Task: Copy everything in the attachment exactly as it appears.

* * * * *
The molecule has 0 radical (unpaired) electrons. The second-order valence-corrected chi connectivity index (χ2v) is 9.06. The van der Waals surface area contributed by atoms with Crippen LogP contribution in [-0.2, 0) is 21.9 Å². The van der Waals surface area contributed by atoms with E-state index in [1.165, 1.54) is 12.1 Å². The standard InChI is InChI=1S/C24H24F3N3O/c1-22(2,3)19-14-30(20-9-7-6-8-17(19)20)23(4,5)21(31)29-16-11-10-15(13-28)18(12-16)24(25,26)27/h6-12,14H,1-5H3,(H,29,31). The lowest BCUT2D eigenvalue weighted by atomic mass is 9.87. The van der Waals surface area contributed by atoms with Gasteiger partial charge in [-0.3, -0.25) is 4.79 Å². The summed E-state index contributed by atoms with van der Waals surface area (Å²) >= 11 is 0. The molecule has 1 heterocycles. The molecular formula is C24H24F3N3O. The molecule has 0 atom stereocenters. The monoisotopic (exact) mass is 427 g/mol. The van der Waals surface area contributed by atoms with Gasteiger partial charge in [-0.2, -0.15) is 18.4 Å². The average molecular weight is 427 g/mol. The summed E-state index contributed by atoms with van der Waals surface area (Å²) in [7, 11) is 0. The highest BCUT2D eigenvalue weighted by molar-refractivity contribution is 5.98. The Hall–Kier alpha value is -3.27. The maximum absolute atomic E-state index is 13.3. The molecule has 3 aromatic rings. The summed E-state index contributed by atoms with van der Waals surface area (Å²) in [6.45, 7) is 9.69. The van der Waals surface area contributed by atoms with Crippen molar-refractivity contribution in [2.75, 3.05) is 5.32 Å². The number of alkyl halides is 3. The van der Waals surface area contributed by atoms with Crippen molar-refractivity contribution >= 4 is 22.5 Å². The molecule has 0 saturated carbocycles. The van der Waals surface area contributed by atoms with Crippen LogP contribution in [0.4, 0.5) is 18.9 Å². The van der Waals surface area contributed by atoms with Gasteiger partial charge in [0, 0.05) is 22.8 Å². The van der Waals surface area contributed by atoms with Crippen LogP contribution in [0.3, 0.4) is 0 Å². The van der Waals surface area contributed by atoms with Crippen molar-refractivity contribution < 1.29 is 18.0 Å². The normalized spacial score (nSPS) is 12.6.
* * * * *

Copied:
The molecule has 0 radical (unpaired) electrons. The second-order valence-corrected chi connectivity index (χ2v) is 9.06. The van der Waals surface area contributed by atoms with Crippen LogP contribution in [-0.2, 0) is 21.9 Å². The van der Waals surface area contributed by atoms with E-state index in [1.165, 1.54) is 12.1 Å². The standard InChI is InChI=1S/C24H24F3N3O/c1-22(2,3)19-14-30(20-9-7-6-8-17(19)20)23(4,5)21(31)29-16-11-10-15(13-28)18(12-16)24(25,26)27/h6-12,14H,1-5H3,(H,29,31). The lowest BCUT2D eigenvalue weighted by atomic mass is 9.87. The van der Waals surface area contributed by atoms with Gasteiger partial charge in [-0.3, -0.25) is 4.79 Å². The summed E-state index contributed by atoms with van der Waals surface area (Å²) >= 11 is 0. The molecule has 1 heterocycles. The molecular formula is C24H24F3N3O. The molecule has 0 atom stereocenters. The monoisotopic (exact) mass is 427 g/mol. The van der Waals surface area contributed by atoms with Gasteiger partial charge in [-0.2, -0.15) is 18.4 Å². The average molecular weight is 427 g/mol. The summed E-state index contributed by atoms with van der Waals surface area (Å²) in [7, 11) is 0. The highest BCUT2D eigenvalue weighted by molar-refractivity contribution is 5.98. The Hall–Kier alpha value is -3.27. The maximum absolute atomic E-state index is 13.3. The molecule has 3 aromatic rings. The summed E-state index contributed by atoms with van der Waals surface area (Å²) in [6.45, 7) is 9.69. The van der Waals surface area contributed by atoms with Crippen molar-refractivity contribution in [2.75, 3.05) is 5.32 Å². The number of alkyl halides is 3. The van der Waals surface area contributed by atoms with Crippen molar-refractivity contribution >= 4 is 22.5 Å². The molecule has 0 saturated carbocycles. The van der Waals surface area contributed by atoms with Crippen LogP contribution in [0.4, 0.5) is 18.9 Å². The van der Waals surface area contributed by atoms with Gasteiger partial charge in [0, 0.05) is 22.8 Å². The van der Waals surface area contributed by atoms with Crippen LogP contribution in [0.3, 0.4) is 0 Å². The van der Waals surface area contributed by atoms with Crippen molar-refractivity contribution < 1.29 is 18.0 Å². The normalized spacial score (nSPS) is 12.6.